More than a third of students from low‑income households
$0 still needed
Beat the Clock--Fluency & Comprehension
My students need 6 timers and 1000 index cards for high frequency word/phrase drills.
I am a K & 1 EC Teacher in a diverse and high-need district. I am requesting materials for students in my 1st grade collaborative/co-taught classroom inclusive of students with special needs.
I constantly try new things in my classroom on a small, individualized scale. I’m excited about completing a Teacher Action Research project which would allow me to implement such interventions on a slightly larger scale, thereby better enabling me to reliably measure success with these initiatives (on account of a larger sample population). One of the “best practices” I experimented with recently was focused on daily drills to build fluency. Fluency is one of the key indicators of a proficient reader, as it is necessary for true comprehension of a text. The disfluent reader expands cognitive energy primarily on finding out words and pronunciations. This leaves little memory capacity to focus on comprehending the information. When a reader’s decoding skills are automatic, his/her cognitive energy can be spent on making meaning of the text. Because they no longer have to focus on decoding words, they can use all of their energy to think critically about what a story means. Truly, fluency is the bridge that moves readers from simply decoding words to understanding and enjoying texts. Comprehension is my end goal, but getting there necessitates building fluency.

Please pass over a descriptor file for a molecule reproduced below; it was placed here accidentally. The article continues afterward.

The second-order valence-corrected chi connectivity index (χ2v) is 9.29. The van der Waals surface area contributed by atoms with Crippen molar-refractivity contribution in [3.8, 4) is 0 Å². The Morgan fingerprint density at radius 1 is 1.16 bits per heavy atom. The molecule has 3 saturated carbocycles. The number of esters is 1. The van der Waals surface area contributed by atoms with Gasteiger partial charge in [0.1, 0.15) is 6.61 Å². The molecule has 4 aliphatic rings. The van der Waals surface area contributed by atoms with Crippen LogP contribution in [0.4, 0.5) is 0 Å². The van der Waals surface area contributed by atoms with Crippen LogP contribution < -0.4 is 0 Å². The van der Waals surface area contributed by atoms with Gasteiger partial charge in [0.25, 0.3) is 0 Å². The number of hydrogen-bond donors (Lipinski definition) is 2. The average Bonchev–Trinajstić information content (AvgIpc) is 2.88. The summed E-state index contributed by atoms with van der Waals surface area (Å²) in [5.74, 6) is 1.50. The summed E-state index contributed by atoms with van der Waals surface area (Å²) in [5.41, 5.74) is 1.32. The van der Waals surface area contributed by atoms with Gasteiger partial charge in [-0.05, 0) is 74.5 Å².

How I intend to build fluency, is (in part) by arming my students with a repertoire of high frequency/ sight words. Most teachers agree that in order to attain fluency, it is essential that students master high frequency/ sight words as comprehension, the main goal of reading, is contingent upon fluency, but oftentimes we rely on Word Walls and a sight-word test administered every 9-weeks to assess student knowledge of sight words. My students need index cards to write their words on, along with individual timers for use at school and at home. Daily drills at home are important so my students receive direct one-on-one attention and having their own materials will make meeting their academic contracts for daily practice possible. This approach would be a more proactive approach. Using donated boxes we will decorate two boxes (one for home and one for school). In the boxes we will add high frequency/ sight words. For example “is”, “see”, “me”, and “you”. I then match books, often pattern books where the words are repeated time and time again (for example, "Brown Bear, Brown Bear What Do You See,") to compliment the practice.
“The more you read, the more things you will know. The more that you learn, the more places you'll go.”
- Dr. Seuss, "I Can Read With My Eyes Shut!" Thanks in advance for your help!
DonorsChoose makes it easy for anyone to help a classroom in need. Public school teachers from every corner of America create classroom project requests, and you can give any amount to the project that inspires you.